“I've never really found anything that I've loved more,” Foster, now 16, told ABC News.
Foster is able to perform the most demanding gymnastic routines using a prosthetic leg.
The Rockford, Illinois teen’s love of tumbling began when she was 7 years old.
“She loved it, right from the beginning. The extra practices, the extra time at the gym,” her mother, Barb Foster, told ABC News.
The leukemia diagnosis was a significant blow to the budding athlete.
Kate remembers being told that the infection that ravaged her left leg could take her life unless she had the leg amputated.
After the amputation, Kate worried that her life as a gymnast was over. Her coach didn’t agree.
“My coach said something to me that really changed my mindset. She said that she had never coached a one-legged gymnast before, but she was willing to try if I was,” Kate said. Today, Kate competes with her team, traveling across the country in sanctioned gymnastics competitions. She is the only competitor with a prosthetic leg, and she’s held to the same standards as her peers.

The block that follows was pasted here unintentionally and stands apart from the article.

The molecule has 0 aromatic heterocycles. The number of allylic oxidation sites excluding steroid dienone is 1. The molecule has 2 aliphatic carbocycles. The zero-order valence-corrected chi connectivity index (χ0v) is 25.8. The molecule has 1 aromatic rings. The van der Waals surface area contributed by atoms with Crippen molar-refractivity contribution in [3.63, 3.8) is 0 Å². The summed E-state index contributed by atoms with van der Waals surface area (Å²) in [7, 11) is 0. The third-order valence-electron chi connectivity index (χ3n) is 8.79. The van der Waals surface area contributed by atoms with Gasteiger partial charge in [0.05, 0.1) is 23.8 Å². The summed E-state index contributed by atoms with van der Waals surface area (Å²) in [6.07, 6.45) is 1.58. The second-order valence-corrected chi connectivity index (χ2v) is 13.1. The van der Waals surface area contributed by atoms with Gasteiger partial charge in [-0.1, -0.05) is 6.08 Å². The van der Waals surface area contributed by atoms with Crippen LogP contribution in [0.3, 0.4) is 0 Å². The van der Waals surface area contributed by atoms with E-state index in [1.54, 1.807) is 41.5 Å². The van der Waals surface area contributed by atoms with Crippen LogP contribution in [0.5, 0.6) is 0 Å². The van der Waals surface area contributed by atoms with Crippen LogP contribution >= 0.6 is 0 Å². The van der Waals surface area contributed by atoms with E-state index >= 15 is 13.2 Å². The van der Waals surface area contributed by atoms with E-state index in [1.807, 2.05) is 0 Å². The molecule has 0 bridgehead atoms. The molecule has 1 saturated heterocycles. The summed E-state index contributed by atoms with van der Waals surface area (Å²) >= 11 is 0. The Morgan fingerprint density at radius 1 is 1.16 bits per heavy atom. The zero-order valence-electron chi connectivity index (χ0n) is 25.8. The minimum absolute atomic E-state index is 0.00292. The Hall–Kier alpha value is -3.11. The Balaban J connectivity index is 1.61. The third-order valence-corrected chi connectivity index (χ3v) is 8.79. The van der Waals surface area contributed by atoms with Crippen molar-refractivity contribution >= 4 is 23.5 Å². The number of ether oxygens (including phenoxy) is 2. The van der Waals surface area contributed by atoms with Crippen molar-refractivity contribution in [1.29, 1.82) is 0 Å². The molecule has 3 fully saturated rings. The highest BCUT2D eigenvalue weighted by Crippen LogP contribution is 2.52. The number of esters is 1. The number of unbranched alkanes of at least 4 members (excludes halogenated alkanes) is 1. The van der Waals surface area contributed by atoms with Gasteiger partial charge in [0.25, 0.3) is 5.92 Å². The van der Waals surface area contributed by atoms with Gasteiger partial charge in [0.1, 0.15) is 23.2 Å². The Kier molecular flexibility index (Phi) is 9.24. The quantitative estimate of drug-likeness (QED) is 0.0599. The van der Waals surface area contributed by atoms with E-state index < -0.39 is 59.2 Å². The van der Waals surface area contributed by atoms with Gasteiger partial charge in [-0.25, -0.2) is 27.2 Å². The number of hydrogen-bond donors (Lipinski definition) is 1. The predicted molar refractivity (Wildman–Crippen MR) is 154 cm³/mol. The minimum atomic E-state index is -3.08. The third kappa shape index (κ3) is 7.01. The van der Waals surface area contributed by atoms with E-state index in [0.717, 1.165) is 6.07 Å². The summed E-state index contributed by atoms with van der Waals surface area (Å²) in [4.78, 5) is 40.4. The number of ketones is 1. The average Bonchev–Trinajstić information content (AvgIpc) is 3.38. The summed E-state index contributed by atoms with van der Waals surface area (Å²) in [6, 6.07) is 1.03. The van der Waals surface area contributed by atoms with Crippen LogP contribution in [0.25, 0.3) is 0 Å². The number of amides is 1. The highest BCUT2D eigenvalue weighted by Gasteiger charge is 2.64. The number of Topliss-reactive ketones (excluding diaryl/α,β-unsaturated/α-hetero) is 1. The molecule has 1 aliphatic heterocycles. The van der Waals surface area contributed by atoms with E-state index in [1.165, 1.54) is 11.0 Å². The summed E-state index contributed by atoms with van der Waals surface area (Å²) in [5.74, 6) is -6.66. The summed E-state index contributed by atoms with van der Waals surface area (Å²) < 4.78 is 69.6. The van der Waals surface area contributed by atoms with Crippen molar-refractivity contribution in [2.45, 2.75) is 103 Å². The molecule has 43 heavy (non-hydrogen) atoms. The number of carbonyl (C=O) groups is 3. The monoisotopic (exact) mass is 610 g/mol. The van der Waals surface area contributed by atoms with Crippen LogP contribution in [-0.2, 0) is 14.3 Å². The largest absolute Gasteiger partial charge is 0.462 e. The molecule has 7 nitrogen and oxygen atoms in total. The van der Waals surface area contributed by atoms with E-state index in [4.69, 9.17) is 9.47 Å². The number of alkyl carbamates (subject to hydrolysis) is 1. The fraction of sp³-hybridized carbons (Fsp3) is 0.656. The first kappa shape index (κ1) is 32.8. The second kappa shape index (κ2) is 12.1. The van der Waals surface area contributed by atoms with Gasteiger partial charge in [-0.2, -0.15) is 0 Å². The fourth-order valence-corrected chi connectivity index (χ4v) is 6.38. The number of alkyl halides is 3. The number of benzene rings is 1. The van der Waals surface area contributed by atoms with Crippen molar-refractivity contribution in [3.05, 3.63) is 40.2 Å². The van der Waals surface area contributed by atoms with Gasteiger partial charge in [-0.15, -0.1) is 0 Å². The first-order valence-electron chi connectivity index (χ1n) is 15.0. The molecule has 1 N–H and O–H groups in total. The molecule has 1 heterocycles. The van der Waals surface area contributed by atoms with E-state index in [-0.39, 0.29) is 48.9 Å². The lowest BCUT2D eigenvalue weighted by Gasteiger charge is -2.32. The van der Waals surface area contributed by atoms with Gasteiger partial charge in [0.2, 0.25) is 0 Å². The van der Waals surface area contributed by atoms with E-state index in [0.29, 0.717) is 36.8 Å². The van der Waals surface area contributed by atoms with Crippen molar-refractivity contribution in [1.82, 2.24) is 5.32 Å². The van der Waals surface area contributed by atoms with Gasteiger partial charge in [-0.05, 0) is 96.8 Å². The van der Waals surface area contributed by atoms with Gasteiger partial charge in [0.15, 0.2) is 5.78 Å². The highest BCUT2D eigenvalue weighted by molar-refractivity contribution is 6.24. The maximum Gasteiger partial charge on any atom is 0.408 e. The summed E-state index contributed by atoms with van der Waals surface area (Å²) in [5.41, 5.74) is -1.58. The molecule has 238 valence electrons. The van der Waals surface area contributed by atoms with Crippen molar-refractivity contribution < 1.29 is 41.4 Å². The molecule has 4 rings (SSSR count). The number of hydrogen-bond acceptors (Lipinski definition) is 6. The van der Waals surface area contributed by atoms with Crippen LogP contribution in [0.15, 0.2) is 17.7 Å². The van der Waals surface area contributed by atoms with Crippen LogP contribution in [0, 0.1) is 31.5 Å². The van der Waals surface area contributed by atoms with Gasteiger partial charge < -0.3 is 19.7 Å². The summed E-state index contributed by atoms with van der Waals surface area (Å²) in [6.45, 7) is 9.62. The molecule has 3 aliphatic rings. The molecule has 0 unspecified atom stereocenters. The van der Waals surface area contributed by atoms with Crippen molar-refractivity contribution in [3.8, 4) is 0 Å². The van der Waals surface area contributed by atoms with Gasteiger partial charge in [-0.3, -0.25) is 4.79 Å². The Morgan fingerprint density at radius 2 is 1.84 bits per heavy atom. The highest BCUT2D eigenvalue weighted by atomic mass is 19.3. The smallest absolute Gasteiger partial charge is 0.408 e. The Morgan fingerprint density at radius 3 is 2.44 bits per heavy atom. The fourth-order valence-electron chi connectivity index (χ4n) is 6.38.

Lynn Foster, Kate’s father, said what his daughter does is very difficult.
“They don't change the rules for her ... they're not saying, ‘Okay, you don't have to do this part of it or you don't have to do that part,’” he said.
Points are deducted any time she stumbles or a coach reaches to assist her on the balance beam - just as they would be deducted for any other athlete, Kate's parents said. And Kate doesn't receive any special treatment or extra time because of her status.
After spending so much time in hospitals, admiring the work of those who cared for her, Kate wants to become a doctor.
She says she’s no hero, but others disagree. A recent video posted by her father that shows her competing on the balance beam was viewed more than 5 million times in just days.
“People tell me all the time that I'm an inspiration, but I'm just me,” she said.